Civil & Environmental Consultants (CEC) is a large engineering firm with offices scattered across the country. We’re not sure which office is “headquarters,” but we know they have a sizable office in Pittsburgh. While CEC provides services to a number of industries, they have been a big part of the Marcellus/Utica since its birth in the 2000s. As the Farmer’s Insurance commercials say, “They know a thing or two because they’ve seen a thing or two.” Which is, of course, an understatement. They know a lot because they’ve seen (and done) a lot–when it comes to the Marcellus. Another large company, law firm Buchanan Ingersoll & Rooney (headquartered in Pittsburgh), recently interviewed CEC Founding Principal and Strategic Development Officer Greg Quatchak for their “Energy Insider” series of interviews. Quatchak talks about CEC and it’s important role (as he should), but woven into the responses to BIR’s questions we learn some important information, like this: It still takes 6-9 months on average for Pennsylvania Dept. of Environmental Protection to issue Marcellus Shale drilling permits. In Texas it takes their counterpart (the Texas Railroad Commission) about a week to issue the same type of permit. Yes, there are important differences between Texas and PA–geography, wetlands, threatened/endangered species, archaeology. And yes, the time to get a permit in PA has improved over the past year or two. But come on, 6-9 months! Here’s an interesting interview of one of the principals in an employee-owned company…
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6 Charged with Bypassing Emissions Controls on Marcellus Trucks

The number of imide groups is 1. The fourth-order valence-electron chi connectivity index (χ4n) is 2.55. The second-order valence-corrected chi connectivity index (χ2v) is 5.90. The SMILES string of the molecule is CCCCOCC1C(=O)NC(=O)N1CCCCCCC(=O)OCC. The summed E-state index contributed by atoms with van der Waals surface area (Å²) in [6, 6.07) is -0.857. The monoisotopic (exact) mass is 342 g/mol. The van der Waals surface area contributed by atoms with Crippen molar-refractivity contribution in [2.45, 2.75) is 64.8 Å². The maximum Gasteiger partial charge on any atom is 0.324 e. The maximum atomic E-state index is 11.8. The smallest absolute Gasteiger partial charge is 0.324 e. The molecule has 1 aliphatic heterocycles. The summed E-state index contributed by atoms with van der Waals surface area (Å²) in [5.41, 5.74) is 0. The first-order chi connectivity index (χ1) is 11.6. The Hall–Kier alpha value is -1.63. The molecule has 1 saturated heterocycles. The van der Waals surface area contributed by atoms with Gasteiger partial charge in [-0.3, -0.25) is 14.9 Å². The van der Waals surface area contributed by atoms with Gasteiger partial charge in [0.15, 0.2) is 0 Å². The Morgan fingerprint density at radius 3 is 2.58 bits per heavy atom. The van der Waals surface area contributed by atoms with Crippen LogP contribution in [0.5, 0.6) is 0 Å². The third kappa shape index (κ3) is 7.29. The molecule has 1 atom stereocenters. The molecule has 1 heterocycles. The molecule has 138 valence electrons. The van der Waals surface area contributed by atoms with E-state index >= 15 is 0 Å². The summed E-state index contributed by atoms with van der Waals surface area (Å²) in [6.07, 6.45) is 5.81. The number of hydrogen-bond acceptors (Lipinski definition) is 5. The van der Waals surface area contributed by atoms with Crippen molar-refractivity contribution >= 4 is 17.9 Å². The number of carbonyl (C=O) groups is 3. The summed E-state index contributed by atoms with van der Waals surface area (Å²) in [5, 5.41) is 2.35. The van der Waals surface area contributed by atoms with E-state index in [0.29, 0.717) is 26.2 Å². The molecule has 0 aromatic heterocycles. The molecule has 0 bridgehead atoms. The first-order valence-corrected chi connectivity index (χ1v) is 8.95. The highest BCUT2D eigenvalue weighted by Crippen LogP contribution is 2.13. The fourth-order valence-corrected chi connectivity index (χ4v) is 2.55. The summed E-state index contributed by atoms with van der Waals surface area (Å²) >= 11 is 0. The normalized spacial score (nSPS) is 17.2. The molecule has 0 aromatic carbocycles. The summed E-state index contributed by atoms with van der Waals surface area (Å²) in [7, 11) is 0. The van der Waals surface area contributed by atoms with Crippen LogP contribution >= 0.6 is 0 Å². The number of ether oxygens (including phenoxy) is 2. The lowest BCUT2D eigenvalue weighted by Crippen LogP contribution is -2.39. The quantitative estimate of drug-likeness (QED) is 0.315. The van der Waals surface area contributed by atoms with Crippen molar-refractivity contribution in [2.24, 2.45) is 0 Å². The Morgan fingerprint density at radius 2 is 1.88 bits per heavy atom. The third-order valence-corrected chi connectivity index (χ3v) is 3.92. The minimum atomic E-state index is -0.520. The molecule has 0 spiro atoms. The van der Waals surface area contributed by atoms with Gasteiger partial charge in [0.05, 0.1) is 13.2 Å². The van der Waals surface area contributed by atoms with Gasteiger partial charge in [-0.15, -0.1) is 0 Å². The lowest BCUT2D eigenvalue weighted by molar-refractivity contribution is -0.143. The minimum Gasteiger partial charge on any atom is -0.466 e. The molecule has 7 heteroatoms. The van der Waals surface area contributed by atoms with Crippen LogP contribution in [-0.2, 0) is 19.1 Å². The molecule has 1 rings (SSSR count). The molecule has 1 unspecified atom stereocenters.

We may not always agree with certain rules and regulations, but skirting or ignoring them is not an option. Especially not in the Marcellus industry. A small group of men (six so far) in Williamsport (Lycoming County), PA are accused of conspiring to illegally alter emission systems on 30+ trucks with heavy-duty diesel engines. The trucks belong to Rockwater Northeast of Canonsburg, a subsidiary of Rockwater Energy Solutions Inc. of Houston, Texas, used to haul fresh water and wastewater to/from Marcellus Shale wells being drilled. The men “tampered with and removed emission monitoring devices on trucks to reduce repair costs and maintenance down time.” Five of the six have already plead guilty, and a sixth was recently charged in the scheme. They all face jail time and stiff fines. Folks, this is not acceptable behavior for our industry…
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Small Group of Old Hippies Oppose Shell Ethane Pipeline

A small group boasting a big name, The Breathe Project, recently sent a letter to the Pennsylvania Dept. of Environmental Protection proclaiming their opposition to Shell’s planned Falcon Ethane Pipeline–a 97-mile pipeline system with two “legs” that will feed Shell’s mighty ethane cracker plant now under construction in Monaca, PA. Right. So the DEP and Shell should simply give up on the $6 billion ethane cracker, which can’t operate without ethane to feed it–ethane that will flow through this pipeline. Of course the group’s opposition is for show, maybe for fundraising, and certainly not serious. The funny thing for us was in viewing a picture of some of the members of the group, standing around clutching signs that say SHELL FALCON PIPELINE with a big circle/slash through it. The group, when you look at them, is the geriatric squad. Old folks. In our opinion, they look like old hippies–people who likely protested the Vietnam War in the 60s and have now found their new reason for living–to defeat a small ethane pipeline. On Thursday a tiny protest of the Falcon Pipeline (under two dozen people) caught the interest of the Pittsburgh Business Times on a slow news day…